Cllr Paul Canal is the Leader of the Conservative Group on Redbridge Council
Electoral register integrity, along with a transparent and robust electoral process, is essential to building trust in a democratic society.
The historical absence of any identity checks on voter registration submissions, which were taken “on trust” came as a shock to many people. Building an electoral database on that basis with no checks and balances played a key role in the Tower Hamlets debacle. There could not be a more thorough indictment of a failed and failing electoral system. London Conservatives believe Tower Hamlets is not an isolated case.
The Electoral Commission had been pushing for reforms for some time and welcomed the announcement by Mark Harper in 2010, when he was the Minister for Political and Constitutional Reform, that Britain would move to Individual Electoral Registration on phased basis.
They have had IER in Northern Ireland since 2002. (Home, perhaps unfairly, of the “vote early, vote often” style of democracy. There is an apocryphal report of one NI polling station closing at lunchtime because everyone had voted, including the deceased!).
The failure to then extend IER from Norther Ireland to mainland Britain was perplexing.
IER does present a different challenge to those undergoing boundary reviews, and to the Local Government Boundary Commission for England and Wales (LGBCE) who adjudge those reviews. IER will be the base used for parliamentary boundaries and voter number projections in the next round of parliamentary boundary reviews.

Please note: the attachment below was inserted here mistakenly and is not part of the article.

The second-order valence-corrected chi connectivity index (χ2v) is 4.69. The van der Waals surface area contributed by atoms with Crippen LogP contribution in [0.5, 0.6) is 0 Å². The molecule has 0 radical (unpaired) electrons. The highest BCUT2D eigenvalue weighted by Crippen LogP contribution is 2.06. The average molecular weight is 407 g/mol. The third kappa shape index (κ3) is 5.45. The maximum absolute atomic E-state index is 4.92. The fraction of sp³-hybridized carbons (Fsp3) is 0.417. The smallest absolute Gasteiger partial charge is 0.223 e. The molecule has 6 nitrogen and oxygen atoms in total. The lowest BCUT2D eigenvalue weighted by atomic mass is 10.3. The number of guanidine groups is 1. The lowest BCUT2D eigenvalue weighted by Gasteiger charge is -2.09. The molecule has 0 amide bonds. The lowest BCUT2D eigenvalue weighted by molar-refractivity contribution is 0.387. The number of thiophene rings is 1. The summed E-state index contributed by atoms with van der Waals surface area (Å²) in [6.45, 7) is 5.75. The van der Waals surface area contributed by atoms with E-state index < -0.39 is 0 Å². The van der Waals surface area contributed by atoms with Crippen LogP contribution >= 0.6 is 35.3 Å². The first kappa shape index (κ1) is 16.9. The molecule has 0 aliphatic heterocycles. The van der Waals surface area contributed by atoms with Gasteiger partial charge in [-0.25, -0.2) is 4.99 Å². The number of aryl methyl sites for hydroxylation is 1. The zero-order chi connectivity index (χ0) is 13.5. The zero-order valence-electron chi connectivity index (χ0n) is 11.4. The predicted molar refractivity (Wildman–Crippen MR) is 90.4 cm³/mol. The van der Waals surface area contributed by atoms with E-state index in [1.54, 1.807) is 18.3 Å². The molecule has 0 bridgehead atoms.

However, guidance from the LGBCE does not specifically mention IER, though it does say “projections should take account of any change to the number of electors within five years”.
IER is not five years away; it is six weeks away! If that is not a change that should influence a projection, what is?
In Redbridge, where a Local Government Boundary Review is underway, over 25,000 people have been found not eligible to vote under IER. In one ward a staggering 18 per cent of the voters did not qualify.
With the publication of the new electoral register only six weeks away, it would appear axiomatic to use IER voters (ie real voters who qualify to vote) as the baseline from which projections will be made.
Despite strenuous efforts the Redbridge Labour administration has resisted all arguments to even use an up to date register, let alone one that takes account of IER.
Their projections will be based on the Dec 1st 2014 register, which include 25,000 non eligible voters, over 10 per cent of the total. This flies in the face of LGBCE guidance.
The effect of using an incorrect base figure is profound. Reviews are usually triggered by a 10 per cent variation from an average ward size. Labour are proposing a review submission that as a starting point varies by 11 per cent from the figure for the real “IER” electorate. If this was accepted Redbridge would require a ward boundary review on the same day the current review is published. Utterly absurd.
We will be submitting to the LGBCE voter number projections based on their current guidance. It is ultimately for them to decide.
Once we have submitted our figures, we may also award a trophy, in the shape of a salamander, to the architect of Redbridge Labour’s submission.
We would have suggested it as a Booker prize entry, but are just a few days too late.